The G-7 countries’ leaders issued a communique calling for a new investigation into COVID-19’s beginnings in China, encouraging an outstanding effort by global health authorities to investigate the circumstances underlying the coronavirus’s emergence.
“A prompt, transparent, expert-led, and science-based WHO-convened Phase 2 COVID-19 Origins research, including, as suggested by the experts’ report, in China,” the organization demanded. The World Health Organization published the conclusions of an early examination in March. Still, the United States and others challenged the study’s methodology and China’s role in the research.
The G-7 leaders decided to build a “global pandemic radar” to discover viruses before they spread, British Prime Minister Boris Johnson said at a press conference on Sunday. The countries — the United States, the United Kingdom, Canada, France, Germany, Italy, and Japan — have also agreed to donate 1 billion vaccines worldwide, with the United States contributing 500 million.
President Biden declared during a press conference following the meeting that China must “begin to act more responsibly” in terms of human rights and transparency. The leaders also stated that China must respect human rights in the Xinjiang region and provide Hong Kong with freedom and a high degree of autonomy.
China is “violating” its commitment to human rights in the Xinjiang region and Hong Kong, according to Secretary of State Antony Blinken, who told “60 Minutes” earlier this year. The group chastised Russia for engaging in nefarious activities such as tampering with other countries’ democratic institutions and failing to maintain international human rights duties and pledges.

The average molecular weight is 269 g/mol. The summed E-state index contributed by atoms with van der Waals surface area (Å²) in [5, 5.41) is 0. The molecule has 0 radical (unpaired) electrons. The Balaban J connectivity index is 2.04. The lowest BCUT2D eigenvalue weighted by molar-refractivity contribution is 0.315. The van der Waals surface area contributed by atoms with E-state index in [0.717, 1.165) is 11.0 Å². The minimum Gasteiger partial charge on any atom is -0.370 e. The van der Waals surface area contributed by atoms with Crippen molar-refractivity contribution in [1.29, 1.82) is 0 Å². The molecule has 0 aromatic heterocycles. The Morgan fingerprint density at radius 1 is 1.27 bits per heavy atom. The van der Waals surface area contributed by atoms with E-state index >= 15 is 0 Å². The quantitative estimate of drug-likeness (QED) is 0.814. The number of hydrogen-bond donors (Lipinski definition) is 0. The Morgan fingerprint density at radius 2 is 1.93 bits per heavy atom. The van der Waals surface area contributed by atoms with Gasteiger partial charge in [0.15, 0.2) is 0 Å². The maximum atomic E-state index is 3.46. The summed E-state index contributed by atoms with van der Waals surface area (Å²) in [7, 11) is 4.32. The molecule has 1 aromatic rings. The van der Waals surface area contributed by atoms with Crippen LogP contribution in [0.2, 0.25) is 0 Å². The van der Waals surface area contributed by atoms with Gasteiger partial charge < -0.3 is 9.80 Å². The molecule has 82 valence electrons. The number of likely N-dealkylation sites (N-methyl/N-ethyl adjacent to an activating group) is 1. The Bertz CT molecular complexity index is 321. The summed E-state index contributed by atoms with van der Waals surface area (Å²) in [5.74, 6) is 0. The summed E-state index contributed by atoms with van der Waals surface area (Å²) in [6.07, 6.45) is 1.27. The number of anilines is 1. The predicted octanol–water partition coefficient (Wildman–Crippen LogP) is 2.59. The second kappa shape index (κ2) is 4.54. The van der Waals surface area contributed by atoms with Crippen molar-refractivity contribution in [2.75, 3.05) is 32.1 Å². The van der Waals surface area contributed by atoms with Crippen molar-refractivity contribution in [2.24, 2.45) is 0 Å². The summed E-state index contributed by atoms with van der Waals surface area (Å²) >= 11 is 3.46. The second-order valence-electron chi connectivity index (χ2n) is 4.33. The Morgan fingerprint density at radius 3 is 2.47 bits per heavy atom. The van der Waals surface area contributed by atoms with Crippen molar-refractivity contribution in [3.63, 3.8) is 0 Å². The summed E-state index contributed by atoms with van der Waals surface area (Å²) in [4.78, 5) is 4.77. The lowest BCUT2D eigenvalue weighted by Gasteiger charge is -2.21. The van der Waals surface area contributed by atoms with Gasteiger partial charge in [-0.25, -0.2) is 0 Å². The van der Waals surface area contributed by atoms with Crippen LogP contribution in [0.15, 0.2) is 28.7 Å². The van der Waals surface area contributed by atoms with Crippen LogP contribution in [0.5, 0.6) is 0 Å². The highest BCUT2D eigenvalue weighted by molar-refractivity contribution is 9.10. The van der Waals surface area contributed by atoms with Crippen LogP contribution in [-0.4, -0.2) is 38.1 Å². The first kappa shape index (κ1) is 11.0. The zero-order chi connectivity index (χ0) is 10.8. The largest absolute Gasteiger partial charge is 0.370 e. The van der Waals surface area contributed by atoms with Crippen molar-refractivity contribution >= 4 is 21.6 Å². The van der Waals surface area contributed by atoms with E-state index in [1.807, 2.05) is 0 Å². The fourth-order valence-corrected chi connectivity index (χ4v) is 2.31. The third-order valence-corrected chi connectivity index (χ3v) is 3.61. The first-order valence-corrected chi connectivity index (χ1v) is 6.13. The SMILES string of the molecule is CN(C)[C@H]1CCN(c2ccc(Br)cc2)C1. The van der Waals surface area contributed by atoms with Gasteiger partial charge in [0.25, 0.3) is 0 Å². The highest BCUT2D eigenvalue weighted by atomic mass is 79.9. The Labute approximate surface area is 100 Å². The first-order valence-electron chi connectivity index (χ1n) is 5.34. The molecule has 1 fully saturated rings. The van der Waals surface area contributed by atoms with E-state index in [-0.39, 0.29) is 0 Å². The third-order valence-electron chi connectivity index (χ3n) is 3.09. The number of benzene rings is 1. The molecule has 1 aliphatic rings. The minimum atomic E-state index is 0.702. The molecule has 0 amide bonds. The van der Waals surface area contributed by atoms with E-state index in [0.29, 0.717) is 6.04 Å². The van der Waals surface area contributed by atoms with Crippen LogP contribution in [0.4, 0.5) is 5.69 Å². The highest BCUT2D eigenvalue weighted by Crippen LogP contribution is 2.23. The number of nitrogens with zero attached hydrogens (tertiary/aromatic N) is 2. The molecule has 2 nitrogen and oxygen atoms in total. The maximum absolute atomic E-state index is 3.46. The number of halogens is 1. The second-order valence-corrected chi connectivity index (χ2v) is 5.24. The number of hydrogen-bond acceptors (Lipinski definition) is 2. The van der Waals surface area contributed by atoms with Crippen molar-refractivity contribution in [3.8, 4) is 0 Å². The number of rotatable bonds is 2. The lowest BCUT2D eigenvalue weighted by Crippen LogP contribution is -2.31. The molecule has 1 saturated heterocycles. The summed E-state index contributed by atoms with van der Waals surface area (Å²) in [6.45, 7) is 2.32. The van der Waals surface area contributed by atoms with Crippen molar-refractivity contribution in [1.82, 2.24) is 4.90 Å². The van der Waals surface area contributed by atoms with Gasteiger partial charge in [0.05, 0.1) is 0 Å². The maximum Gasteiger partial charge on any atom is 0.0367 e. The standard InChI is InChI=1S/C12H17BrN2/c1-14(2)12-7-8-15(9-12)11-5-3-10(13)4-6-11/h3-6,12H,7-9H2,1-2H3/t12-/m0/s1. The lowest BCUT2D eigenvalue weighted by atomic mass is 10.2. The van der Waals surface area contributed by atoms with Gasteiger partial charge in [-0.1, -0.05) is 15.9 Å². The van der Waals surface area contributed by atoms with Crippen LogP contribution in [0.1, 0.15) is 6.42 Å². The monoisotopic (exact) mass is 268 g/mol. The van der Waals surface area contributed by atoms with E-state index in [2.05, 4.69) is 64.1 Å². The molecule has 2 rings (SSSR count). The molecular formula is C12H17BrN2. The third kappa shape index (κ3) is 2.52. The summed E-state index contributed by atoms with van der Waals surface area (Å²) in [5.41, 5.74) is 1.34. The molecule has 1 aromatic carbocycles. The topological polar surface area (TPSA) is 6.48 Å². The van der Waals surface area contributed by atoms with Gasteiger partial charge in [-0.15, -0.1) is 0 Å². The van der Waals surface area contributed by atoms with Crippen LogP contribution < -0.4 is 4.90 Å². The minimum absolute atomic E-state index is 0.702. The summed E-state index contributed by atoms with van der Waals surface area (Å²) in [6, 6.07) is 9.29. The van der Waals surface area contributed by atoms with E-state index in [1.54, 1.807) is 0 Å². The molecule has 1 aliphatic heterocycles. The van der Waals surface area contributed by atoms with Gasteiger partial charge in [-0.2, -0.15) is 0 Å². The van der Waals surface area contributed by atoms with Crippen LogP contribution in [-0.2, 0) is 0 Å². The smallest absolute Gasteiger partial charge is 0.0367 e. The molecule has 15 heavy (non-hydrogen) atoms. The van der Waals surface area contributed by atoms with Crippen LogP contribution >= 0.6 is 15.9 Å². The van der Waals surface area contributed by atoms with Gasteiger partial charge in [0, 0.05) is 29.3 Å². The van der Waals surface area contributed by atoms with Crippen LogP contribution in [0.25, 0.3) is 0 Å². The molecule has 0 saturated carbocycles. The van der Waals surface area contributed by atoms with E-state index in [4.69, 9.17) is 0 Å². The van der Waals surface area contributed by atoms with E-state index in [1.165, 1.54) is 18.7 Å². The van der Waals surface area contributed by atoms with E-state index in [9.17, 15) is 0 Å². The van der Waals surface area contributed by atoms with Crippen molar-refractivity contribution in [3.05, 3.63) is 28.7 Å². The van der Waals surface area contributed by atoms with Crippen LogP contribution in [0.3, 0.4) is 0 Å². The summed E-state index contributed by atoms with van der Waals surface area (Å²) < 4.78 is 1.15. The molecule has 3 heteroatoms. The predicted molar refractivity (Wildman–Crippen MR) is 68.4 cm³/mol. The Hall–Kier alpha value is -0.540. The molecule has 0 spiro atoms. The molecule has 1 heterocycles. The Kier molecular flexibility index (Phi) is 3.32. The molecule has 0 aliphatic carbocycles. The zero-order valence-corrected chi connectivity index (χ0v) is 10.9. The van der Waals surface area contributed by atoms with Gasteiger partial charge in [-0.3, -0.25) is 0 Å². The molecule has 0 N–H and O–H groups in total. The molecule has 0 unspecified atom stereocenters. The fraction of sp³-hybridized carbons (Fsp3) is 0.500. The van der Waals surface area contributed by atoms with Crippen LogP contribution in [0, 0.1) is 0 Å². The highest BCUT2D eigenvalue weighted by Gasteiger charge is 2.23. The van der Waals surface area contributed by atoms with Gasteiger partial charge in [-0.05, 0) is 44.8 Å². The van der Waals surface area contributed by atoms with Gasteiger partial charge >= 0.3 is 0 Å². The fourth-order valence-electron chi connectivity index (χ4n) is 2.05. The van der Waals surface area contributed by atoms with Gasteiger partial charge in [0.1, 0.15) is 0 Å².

The leaders stated that their countries would reiterate their efforts to “strengthen Ukraine’s democracy and institutions, promoting further change,” They also urged Russia to honor the truce in Ukraine.
The G-7 leaders expressed their “grave concern” about the “continued attacks on human rights, fundamental freedoms, and international law” by Belarusian authorities.
A Ryanair flight from Athens to Vilnius, Lithuania, was forced to detour to Minsk, Belarus’ capital, last month due to a bogus bomb plan. Raman Pratasevich, a vocal critic of Belarus’ autocratic leader, Alexander Lukashenko, was dragged from the plane after it landed. Pratasevich afterward gave a tearful press conference in which he expressed his support for Lukashenko.